Beyond metal fencing high technology has gifted us electric fencing, which started to become widespread in the 1950s. This approach greatly reduces the amount of material needed in the fence compared to metal fences, with a single strand often sufficing for control of cattle. The efficiency is balanced though by increasing complexity since electric fences depend on reliable electricity supply, complicated integrated circuits to control the pulses, plastic insulators, and sophisticated plastic/metal lines. These materials in turn depend on long and fragile supply lines that stretch across the planet. Electric fences are also more fragile systems to operate, with a single worn out insulator, broken line or malfunctioning energiser rendering the whole system non-functional in an instant. I currently rely on electric fencing lines to control my goat herds, plus metal mesh for my poultry and the barbed wire boundary fences that came with the property to keep my neighbours cattle out. I often wonder how these various systems will hold up in our uncertain future, especially the dependency on high tech replacement parts for the electric fence system in the event of a breakdown in the global trade networks. These thoughts have encouraged me to experiment with alternatives that are even older, the use of living fences to help manage animal movement.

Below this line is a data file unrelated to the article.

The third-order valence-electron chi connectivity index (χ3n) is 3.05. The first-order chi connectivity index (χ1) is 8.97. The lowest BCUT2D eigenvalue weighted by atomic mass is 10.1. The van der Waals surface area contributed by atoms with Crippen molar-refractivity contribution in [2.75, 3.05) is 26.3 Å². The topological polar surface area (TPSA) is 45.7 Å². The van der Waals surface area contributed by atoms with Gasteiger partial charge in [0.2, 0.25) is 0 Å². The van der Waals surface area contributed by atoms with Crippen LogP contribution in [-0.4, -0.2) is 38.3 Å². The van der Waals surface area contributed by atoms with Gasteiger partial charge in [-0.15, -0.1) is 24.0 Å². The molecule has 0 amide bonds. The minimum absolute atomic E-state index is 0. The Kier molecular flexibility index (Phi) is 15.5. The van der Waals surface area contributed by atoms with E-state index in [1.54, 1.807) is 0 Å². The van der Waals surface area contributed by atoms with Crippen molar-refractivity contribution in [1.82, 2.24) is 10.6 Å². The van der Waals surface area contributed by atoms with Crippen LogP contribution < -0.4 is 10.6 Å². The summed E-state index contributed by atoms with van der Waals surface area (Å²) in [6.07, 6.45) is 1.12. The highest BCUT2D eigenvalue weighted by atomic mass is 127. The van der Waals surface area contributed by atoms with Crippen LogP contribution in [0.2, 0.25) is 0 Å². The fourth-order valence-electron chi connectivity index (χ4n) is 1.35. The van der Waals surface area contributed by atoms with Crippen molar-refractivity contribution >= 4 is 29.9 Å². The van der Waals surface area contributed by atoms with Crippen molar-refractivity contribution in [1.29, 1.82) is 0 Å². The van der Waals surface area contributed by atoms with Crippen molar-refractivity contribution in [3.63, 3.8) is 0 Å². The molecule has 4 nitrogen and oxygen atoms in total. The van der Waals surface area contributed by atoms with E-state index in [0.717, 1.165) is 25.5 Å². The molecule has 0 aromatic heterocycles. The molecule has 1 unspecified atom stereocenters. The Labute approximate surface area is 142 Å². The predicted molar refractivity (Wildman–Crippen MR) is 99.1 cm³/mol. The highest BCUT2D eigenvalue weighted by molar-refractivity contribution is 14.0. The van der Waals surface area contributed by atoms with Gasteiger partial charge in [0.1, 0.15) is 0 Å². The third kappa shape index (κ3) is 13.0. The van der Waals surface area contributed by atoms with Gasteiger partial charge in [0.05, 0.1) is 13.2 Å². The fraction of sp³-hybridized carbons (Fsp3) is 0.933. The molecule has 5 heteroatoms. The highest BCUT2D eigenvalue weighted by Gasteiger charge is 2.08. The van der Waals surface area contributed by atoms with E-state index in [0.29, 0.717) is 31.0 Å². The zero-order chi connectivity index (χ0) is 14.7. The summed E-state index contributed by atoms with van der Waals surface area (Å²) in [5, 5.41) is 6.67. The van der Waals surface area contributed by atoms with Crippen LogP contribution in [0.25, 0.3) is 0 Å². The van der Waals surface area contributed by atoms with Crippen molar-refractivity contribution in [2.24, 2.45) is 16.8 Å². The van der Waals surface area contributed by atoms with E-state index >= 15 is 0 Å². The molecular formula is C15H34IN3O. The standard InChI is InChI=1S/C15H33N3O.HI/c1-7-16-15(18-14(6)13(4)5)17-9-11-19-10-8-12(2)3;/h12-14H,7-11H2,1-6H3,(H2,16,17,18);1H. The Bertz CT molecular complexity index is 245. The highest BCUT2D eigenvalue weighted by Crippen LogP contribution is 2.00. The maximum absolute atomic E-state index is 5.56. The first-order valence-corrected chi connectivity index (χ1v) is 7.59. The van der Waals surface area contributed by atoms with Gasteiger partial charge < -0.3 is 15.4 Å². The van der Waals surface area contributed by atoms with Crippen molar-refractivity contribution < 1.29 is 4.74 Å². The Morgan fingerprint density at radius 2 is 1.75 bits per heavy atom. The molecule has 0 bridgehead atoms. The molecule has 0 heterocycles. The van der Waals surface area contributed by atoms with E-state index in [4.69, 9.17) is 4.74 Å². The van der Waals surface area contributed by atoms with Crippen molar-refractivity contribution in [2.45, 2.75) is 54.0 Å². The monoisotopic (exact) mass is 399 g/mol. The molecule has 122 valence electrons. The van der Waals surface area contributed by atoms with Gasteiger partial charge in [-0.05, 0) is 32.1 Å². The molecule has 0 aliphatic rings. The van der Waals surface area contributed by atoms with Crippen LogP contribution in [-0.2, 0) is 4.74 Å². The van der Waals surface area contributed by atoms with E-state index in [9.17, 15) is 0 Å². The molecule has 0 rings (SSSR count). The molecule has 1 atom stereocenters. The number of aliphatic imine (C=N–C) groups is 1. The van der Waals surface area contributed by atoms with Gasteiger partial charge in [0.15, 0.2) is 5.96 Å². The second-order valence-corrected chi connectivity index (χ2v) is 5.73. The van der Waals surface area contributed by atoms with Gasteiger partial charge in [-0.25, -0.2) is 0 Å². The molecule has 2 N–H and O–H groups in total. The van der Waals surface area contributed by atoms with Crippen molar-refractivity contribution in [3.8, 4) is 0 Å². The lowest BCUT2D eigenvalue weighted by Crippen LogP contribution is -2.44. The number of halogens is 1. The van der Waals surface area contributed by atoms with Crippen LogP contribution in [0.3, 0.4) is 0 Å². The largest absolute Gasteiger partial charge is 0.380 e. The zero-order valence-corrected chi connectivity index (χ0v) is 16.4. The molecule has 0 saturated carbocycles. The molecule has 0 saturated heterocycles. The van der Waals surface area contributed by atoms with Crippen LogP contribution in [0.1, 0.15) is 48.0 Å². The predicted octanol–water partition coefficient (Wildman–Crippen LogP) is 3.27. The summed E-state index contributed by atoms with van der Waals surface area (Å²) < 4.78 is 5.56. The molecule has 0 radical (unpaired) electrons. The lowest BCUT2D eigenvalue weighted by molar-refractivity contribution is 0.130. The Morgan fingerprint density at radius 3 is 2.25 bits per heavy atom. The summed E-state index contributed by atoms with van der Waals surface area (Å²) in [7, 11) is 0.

Most of us are vaguely aware of the European tradition of growing hedge rows as a form of living fence. These are composed of a diverse mix of species that often grow into small trees, meaning they need to be layed periodically, a highly skilled job where the branches are partially cut through, so they can be bent over and woven together, allowing them to regrow into a dense tangle. These hedgerows serve a much wider variety of roles than simply controlling livestock movement. Their bulk means they are effective wind breaks, unlike wire or electric fences. They often produce useful products such as firewood and seasonal food. Finally they are often a crucial habitat for wild life, which can have beneficial effects on the wider farm ecosystem. In our subtropical zone there is a much wider range of potential hedging species to explore, and in the tropics there is a long tradition of using various plant species to make living fences. A desirable hedging species needs to meet a long list of requirements and few species can do all at once. Different species have different capacity to contain different animal species as well. A good hedging species needs to be easy to propagate and establish, fast to establish, ideally only grow to the desired height so maintenance is minimal, and produce a dense and animal resistant growth form. Other desirable traits include the ability to produce some useful product, and wildlife support potential. I will outline how the various species I have trialled have measured up.